So, something that might not have been appropriate pre-COVID under state law might now be okay and that’s another consideration you have to think about when you look at these types of things where CMS has waived a federal requirement and deferred to the state law what the state law was in place at the time of the public health emergency, which might be different than what it was pre-emergency. They have also allowed for what they’re calling temporary expansion sites, and this is really permitting the hospital to have patience cared for and non-traditional locations. Again, when the law prior to the COVID emergency required that hospitals provide care within the departments of the hospital. The waiver here permits the hospitals to provide certain types of activity in those temporary expansion sites, like room and board, nursing care, and other hospital services. You this might be provided in locations like hotels or community facilities and it also intended to allow for the separation of COVID positive and non-COVID positive patients to help again with that infection control.
This does not negate the obligation for the hospital to oversee and control the services provided in those sites. So there needs to be that methodology to ensure that there are appropriate measures and control in place to oversee the services at these temporary expansion sites if your hospital elects to do that and you also need to think about from a compliance consideration whether the EHR, your electronic health record, will or can be extended to these sites and how secure is that electronic health record in the sights. And then finally if you can’t extend your electronic health record to these sites. How are you going to handle documentation? And how are you going to ensure that if you’re using a temporary documentation methodology that the appropriate information gets into the permanent electronic health record?
The final topic I’m going to talk about in today’s podcast is waivers regarding certain other conditions of participation under the current process Ambulatory Surgery Centers that are enrolled. This waiver permits Ambulatory Surgery Centers that are currently enrolled in Medicare to submit a registration as a hospital. It would be a temporary registration as a hospital and that would then permit them to provide hospital services. This again is intended to extend the amount of beds and space where patients can be seen so that there can be more separation between COVID positive and non-positive patients that need some of that essential urgent care.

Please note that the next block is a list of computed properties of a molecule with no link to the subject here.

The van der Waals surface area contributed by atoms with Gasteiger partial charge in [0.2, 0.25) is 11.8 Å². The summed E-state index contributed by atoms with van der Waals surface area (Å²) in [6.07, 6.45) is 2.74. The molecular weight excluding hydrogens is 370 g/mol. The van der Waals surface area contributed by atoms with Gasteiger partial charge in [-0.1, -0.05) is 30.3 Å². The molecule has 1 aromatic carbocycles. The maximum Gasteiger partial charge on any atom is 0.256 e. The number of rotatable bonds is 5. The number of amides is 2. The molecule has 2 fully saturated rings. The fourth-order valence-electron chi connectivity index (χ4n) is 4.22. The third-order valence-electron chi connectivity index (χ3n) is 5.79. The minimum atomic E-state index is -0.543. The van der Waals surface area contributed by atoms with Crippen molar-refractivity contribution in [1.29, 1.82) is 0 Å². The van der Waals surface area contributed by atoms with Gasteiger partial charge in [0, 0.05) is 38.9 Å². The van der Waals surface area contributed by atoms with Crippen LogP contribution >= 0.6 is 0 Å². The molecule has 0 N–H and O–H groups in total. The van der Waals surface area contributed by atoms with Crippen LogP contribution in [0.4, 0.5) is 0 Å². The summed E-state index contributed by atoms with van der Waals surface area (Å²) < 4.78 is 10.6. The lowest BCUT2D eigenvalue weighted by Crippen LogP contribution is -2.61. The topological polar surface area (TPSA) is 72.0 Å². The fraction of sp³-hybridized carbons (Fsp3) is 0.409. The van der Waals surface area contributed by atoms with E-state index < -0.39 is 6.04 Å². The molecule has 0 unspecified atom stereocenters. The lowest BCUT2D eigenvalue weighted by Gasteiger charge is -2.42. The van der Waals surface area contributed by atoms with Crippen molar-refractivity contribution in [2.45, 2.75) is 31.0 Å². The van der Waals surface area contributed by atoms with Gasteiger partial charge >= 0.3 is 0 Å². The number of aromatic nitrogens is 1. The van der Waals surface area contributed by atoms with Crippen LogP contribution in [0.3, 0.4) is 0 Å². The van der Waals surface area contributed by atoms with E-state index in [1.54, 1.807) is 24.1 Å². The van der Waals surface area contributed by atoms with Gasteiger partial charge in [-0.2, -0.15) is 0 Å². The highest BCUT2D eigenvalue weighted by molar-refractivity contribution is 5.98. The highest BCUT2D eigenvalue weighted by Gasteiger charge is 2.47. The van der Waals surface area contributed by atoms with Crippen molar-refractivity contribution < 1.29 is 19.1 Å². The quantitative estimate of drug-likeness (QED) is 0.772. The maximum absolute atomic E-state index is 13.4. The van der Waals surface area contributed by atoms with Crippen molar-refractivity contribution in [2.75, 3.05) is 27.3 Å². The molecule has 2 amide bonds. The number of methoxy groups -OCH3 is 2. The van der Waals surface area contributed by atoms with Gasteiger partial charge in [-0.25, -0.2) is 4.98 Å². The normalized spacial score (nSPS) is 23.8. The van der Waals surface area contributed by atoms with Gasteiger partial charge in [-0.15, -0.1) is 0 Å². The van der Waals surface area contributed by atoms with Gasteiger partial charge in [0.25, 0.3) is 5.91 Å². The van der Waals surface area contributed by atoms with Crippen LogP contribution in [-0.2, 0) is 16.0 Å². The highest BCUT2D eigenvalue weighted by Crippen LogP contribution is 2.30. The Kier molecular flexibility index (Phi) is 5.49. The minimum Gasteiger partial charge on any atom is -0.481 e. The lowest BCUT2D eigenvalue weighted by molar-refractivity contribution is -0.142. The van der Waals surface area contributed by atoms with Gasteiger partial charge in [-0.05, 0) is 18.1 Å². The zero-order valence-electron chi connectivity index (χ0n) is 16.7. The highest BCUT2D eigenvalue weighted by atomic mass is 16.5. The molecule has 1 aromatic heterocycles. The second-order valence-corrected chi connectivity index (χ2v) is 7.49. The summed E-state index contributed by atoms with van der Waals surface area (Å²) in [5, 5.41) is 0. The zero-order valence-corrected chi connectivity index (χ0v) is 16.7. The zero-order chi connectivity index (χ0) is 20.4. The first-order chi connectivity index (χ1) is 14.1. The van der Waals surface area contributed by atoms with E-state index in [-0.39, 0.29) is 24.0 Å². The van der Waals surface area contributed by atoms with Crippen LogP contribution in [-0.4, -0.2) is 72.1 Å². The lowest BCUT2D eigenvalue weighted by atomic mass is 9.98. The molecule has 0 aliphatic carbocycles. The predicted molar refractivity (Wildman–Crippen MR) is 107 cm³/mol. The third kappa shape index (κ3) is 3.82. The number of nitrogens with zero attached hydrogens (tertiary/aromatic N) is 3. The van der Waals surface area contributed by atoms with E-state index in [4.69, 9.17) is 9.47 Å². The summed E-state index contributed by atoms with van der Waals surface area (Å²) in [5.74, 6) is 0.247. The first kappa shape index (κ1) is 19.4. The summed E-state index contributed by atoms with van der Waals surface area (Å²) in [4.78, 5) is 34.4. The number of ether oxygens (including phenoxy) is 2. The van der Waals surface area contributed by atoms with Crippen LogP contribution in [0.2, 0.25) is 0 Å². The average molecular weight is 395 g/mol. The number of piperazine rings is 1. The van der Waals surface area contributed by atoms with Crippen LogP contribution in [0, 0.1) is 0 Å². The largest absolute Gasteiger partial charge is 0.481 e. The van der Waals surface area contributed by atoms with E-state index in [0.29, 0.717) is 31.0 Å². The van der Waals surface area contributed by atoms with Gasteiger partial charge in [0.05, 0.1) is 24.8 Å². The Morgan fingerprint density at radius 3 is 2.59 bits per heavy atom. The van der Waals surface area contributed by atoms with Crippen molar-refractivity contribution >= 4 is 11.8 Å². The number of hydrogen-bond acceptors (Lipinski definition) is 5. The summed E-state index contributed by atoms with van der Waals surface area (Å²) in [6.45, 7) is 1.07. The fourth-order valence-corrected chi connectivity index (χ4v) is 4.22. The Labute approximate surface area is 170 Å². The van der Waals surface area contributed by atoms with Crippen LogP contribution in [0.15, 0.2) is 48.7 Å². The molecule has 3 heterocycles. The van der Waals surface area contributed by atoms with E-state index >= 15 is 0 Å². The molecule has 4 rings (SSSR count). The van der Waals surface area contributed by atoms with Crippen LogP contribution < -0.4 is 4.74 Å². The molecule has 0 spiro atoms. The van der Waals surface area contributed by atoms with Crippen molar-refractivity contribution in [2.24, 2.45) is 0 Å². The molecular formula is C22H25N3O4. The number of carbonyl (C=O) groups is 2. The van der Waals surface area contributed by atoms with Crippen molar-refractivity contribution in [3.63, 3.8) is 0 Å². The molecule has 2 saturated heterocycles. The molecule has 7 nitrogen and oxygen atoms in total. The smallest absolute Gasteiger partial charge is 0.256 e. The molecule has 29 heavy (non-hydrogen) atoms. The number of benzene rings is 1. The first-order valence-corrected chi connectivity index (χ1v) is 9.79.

Also, there’s a potential that they would permit freestanding emergency room or other types of entities to take advantage of this. The way the waiver is published the freestanding emergency room would first have to enroll as an Ambulatory Surgery Center and then once that enrollment is completed convert that enrollment to a hospital and they could then function as a hospital and provide hospital services as well.
In order to do this, these entities have to contact the contractor for their jurisdiction and complete an attestation. So that conversion from Ambulatory Surgery Center to a hospital would be done through that process of contacting that contractor for their jurisdiction and completing that attestation.
So, what are some of the compliance considerations for this particular waiver? Well, first you might want to sure that their capabilities to provide the appropriate level of care. Ambulatory Surgery centers are not generally set up to provide overnight hospital types of services. So, what needs to be done to ensure that they actually can provide that appropriate level of care? You also might want to consider the billing and coding issues around this. Again, billing for an Ambulatory Surgery Center service is not the same as billing for a hospital inpatient service. So, how are you going to train individuals that are performing those services on the appropriate documentation and if necessary, coding concerns around now providing hospital services in what was an Ambulatory Surgery Center?
And then finally once the public health emergency is lifted, you might consider auditing that billing and documentation and coding to ensure that it does match up to what appropriate for the inpatient prospective payment fee schedule as opposed to an Ambulatory Surgery Center fee schedule.
So those are all the waivers I wanted to cover in this podcast. We will have a second part of the podcast. It’s going to cover most of the additional waivers that CMS has issued for teaching hospitals, teaching physicians, and medical residents and hospitals.
Thank you for listening and I hope you enjoy this and part two as well.
Great, thank you, Marti, for that important compliance information. Stay tuned to our listeners for part two of this CMS waiver series and thank you very much for listening.
Final Message from Marti Arvin:
I just want to remind everybody that the waivers that I’ve been talking about in this podcast were issued by CMS. So, therefore, they’re applicable to Medicare. You need to look to your State Medicaid Agency or to your commercial payer websites to see what if any waivers they might have issued and whether they’ve adopted similar waivers to those adopted by you have masks that were discussed in this podcast. Thank you.